sj
that is connected
to any sense
siSw
by an edge
(si, sj)R
, that
is,
S+
w=Sw∪ {sj: (si, sj)R, siSw}
. The
loss function is updated accordingly to maximize
not only the probability of the correct senses, but
also the probability of their related senses:
LBCE(w, ˆ
S+
w) = X
ˆsˆ
S+
w
log(yˆs)(3)
X
sS+
w\ˆ
S+
w
log(1 ys)
where
ˆ
S+
w=ˆ
Sw∪ {sj: (ˆsi, sj)R, ˆsiˆ
Sw}
.
We note that the increase of the number of possi-
ble choices (
|S+
w| ≥ |Sw|
) and correct meanings
(
|ˆ
S+
w|≥|ˆ
Sw|
) does not hinder the learning process
since each probability is computed independently
of the others. Finally, we stress that our approach
to structured knowledge integration is completely
model-agnostic, as it is independent of the architec-
ture of the underlying supervised model.
Model description.
In order to assess the bene-
fits of our multi-labeling approach and avoid im-
provements that may not be related to the overall
objective of this paper, we conduct our experiments
with a simple WSD model. Similarly to Bevilacqua
and Navigli (2020), this model is simply composed
of BERT (large-cased, frozen), a non-linear layer,
and a linear classifier. Thus, given a word
w
in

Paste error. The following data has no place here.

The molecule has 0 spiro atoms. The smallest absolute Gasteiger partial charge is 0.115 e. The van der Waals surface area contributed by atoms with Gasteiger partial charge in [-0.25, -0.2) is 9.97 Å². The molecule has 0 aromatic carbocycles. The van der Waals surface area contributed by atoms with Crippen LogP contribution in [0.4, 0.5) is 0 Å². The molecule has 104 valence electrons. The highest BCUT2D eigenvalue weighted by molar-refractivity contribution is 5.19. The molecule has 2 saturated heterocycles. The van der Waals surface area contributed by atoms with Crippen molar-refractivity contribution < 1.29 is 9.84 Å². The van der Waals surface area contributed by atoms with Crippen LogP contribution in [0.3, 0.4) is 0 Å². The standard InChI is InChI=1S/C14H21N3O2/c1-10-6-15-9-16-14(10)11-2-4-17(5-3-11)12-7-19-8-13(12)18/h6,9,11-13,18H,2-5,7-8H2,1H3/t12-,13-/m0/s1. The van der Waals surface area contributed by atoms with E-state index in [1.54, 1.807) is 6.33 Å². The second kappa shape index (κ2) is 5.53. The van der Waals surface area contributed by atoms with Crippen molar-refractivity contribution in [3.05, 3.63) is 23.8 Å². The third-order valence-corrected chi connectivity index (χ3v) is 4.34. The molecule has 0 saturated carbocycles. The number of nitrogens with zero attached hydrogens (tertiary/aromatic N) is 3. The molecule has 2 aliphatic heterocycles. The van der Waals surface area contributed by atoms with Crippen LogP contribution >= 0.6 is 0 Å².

context we build a contextualized representation
ewRdBERT
of the word
w
as the average of the
corresponding hidden states of the last four lay-
ers of BERT, apply a non-linear transformation to
obtain
hwRdh
with
dh= 512
, and finally a lin-
ear projection to
owR|S|
to compute the sense
scores. More formally:
ew= BatchNorm 1
4
4
X
i=1
bi
w
hw= Swish(Whew+bh)
ow=Wohw+bo
where
bi
w
is the hidden state of the
i
-th layer of
BERT from the topmost one,
BatchNorm(·)
is the
batch normalization operation, and
Swish(x) =
x·sigmoid(x)
is the Swish activation function (Ra-
machandran et al.,2017).
3 Experiments and Results
Experimental setup.
We train our models in dif-
ferent configurations to assess the individual con-
tribution of several factors. First, we compare our
baseline model trained with a single-label objec-
tive (Equation 1) to the same model trained with
a multi-label objective (Equation 2). Then, we
gradually include structured knowledge in the form
of WordNet relations using Equation 3, starting
from similarity relations (similar-to, also-see, verb-
group, and derivationally-related-form), and incre-
mentally including generalization and specifica-
tion relations (hypernymy, hyponymy, instance-
hypernymy, instance-hyponymy). In order to keep
a level playing field with single-label systems, we
choose only the meaning with highest probability
for our multi-label models.
Datasets.
We evaluate the models on the Unified
Evaluation Framework for English all-words WSD
proposed by Raganato et al. (2017b). This evalua-
tion includes five gold standard datasets, namely,
Senseval-2, Senseval-3, SemEval-2007, SemEval-
2013, and SemEval-2015. Following standard prac-
tice we use the smallest gold standard as our devel-
opment set, SemEval-2007, and the remaining ones
as test sets. We distinguish between two settings:
closed and open. In the former setting, we include
systems that only use SemCor (Miller et al.,1994)
as the training corpus, while in the latter we also
include those systems that use WordNet glosses
and examples and/or Wikipedia.
Hyperparameters.
We use the pretrained ver-
sion of BERT-large-cased (Devlin et al.,2019)